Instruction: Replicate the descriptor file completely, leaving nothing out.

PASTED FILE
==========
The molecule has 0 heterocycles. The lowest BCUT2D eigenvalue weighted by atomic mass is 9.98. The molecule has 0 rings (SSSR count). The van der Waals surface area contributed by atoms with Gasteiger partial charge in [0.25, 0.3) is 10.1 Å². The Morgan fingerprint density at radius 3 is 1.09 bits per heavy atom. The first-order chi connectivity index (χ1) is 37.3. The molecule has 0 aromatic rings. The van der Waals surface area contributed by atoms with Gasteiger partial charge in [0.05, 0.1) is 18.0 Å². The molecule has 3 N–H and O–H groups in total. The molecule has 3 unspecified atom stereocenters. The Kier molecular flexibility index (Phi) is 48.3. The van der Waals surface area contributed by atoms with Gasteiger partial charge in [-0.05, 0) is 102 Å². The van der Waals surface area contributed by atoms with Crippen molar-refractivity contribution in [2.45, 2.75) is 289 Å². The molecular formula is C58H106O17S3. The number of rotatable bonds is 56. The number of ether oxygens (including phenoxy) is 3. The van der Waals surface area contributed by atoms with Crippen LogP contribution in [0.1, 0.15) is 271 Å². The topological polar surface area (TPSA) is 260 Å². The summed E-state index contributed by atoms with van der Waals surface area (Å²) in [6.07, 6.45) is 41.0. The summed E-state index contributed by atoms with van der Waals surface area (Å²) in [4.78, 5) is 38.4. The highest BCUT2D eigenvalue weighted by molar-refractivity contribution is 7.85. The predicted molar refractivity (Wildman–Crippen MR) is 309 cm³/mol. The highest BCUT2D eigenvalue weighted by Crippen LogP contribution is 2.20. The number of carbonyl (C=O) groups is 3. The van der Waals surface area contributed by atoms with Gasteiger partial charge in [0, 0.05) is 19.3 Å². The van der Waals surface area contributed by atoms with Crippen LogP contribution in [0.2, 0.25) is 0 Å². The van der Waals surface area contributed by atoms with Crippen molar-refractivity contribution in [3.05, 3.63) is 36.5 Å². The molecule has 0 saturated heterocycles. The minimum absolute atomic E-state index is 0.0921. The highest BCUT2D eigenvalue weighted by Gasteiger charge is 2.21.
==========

The molecule has 0 heterocycles. The lowest BCUT2D eigenvalue weighted by atomic mass is 9.98. The molecule has 0 rings (SSSR count). The van der Waals surface area contributed by atoms with Gasteiger partial charge in [0.25, 0.3) is 10.1 Å². The Morgan fingerprint density at radius 3 is 1.09 bits per heavy atom. The first-order chi connectivity index (χ1) is 37.3. The molecule has 0 aromatic rings. The van der Waals surface area contributed by atoms with Gasteiger partial charge in [0.05, 0.1) is 18.0 Å². The molecule has 3 N–H and O–H groups in total. The molecule has 3 unspecified atom stereocenters. The Kier molecular flexibility index (Phi) is 48.3. The van der Waals surface area contributed by atoms with Gasteiger partial charge in [-0.05, 0) is 102 Å². The van der Waals surface area contributed by atoms with Crippen molar-refractivity contribution in [2.45, 2.75) is 289 Å². The molecular formula is C58H106O17S3. The number of rotatable bonds is 56. The number of ether oxygens (including phenoxy) is 3. The van der Waals surface area contributed by atoms with Crippen LogP contribution in [0.1, 0.15) is 271 Å². The topological polar surface area (TPSA) is 260 Å². The summed E-state index contributed by atoms with van der Waals surface area (Å²) in [6.07, 6.45) is 41.0. The summed E-state index contributed by atoms with van der Waals surface area (Å²) in [4.78, 5) is 38.4. The highest BCUT2D eigenvalue weighted by molar-refractivity contribution is 7.85. The predicted molar refractivity (Wildman–Crippen MR) is 309 cm³/mol. The highest BCUT2D eigenvalue weighted by Crippen LogP contribution is 2.20. The number of carbonyl (C=O) groups is 3. The van der Waals surface area contributed by atoms with Gasteiger partial charge in [0, 0.05) is 19.3 Å². The van der Waals surface area contributed by atoms with Crippen LogP contribution in [0.2, 0.25) is 0 Å². The van der Waals surface area contributed by atoms with Crippen molar-refractivity contribution in [3.05, 3.63) is 36.5 Å². The molecule has 0 saturated heterocycles. The minimum absolute atomic E-state index is 0.0921. The highest BCUT2D eigenvalue weighted by Gasteiger charge is 2.21.